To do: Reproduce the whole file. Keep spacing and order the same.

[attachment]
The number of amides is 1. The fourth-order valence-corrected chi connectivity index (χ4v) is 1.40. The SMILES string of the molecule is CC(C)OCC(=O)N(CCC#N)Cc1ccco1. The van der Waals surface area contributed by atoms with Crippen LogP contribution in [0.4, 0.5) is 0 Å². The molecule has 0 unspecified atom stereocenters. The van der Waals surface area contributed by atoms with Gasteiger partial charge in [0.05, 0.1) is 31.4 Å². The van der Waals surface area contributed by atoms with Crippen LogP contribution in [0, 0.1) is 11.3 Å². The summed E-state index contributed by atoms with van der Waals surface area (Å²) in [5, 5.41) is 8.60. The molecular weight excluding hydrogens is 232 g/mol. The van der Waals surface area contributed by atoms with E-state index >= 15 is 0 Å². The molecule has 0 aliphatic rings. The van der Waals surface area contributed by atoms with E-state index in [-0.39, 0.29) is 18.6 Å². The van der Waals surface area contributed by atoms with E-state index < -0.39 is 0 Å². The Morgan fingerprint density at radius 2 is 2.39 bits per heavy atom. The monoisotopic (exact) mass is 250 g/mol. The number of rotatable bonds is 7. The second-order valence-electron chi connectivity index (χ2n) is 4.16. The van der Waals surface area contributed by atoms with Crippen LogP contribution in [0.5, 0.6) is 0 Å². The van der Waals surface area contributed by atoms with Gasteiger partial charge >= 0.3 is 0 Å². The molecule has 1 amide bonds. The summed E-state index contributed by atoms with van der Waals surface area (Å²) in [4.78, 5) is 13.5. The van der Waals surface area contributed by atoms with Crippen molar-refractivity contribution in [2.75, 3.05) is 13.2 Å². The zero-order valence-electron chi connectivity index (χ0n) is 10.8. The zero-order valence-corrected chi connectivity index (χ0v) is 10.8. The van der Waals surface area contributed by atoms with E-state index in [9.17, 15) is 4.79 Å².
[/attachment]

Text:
The number of amides is 1. The fourth-order valence-corrected chi connectivity index (χ4v) is 1.40. The SMILES string of the molecule is CC(C)OCC(=O)N(CCC#N)Cc1ccco1. The van der Waals surface area contributed by atoms with Crippen LogP contribution in [0.4, 0.5) is 0 Å². The molecule has 0 unspecified atom stereocenters. The van der Waals surface area contributed by atoms with Gasteiger partial charge in [0.05, 0.1) is 31.4 Å². The van der Waals surface area contributed by atoms with Crippen LogP contribution in [0, 0.1) is 11.3 Å². The summed E-state index contributed by atoms with van der Waals surface area (Å²) in [5, 5.41) is 8.60. The molecular weight excluding hydrogens is 232 g/mol. The van der Waals surface area contributed by atoms with E-state index >= 15 is 0 Å². The molecule has 0 aliphatic rings. The van der Waals surface area contributed by atoms with E-state index in [-0.39, 0.29) is 18.6 Å². The van der Waals surface area contributed by atoms with E-state index < -0.39 is 0 Å². The Morgan fingerprint density at radius 2 is 2.39 bits per heavy atom. The monoisotopic (exact) mass is 250 g/mol. The number of rotatable bonds is 7. The second-order valence-electron chi connectivity index (χ2n) is 4.16. The van der Waals surface area contributed by atoms with Crippen LogP contribution in [0.5, 0.6) is 0 Å². The van der Waals surface area contributed by atoms with Gasteiger partial charge >= 0.3 is 0 Å². The molecule has 1 amide bonds. The summed E-state index contributed by atoms with van der Waals surface area (Å²) in [4.78, 5) is 13.5. The van der Waals surface area contributed by atoms with Crippen molar-refractivity contribution in [2.75, 3.05) is 13.2 Å². The zero-order valence-electron chi connectivity index (χ0n) is 10.8. The zero-order valence-corrected chi connectivity index (χ0v) is 10.8. The van der Waals surface area contributed by atoms with E-state index in [9.17, 15) is 4.79 Å².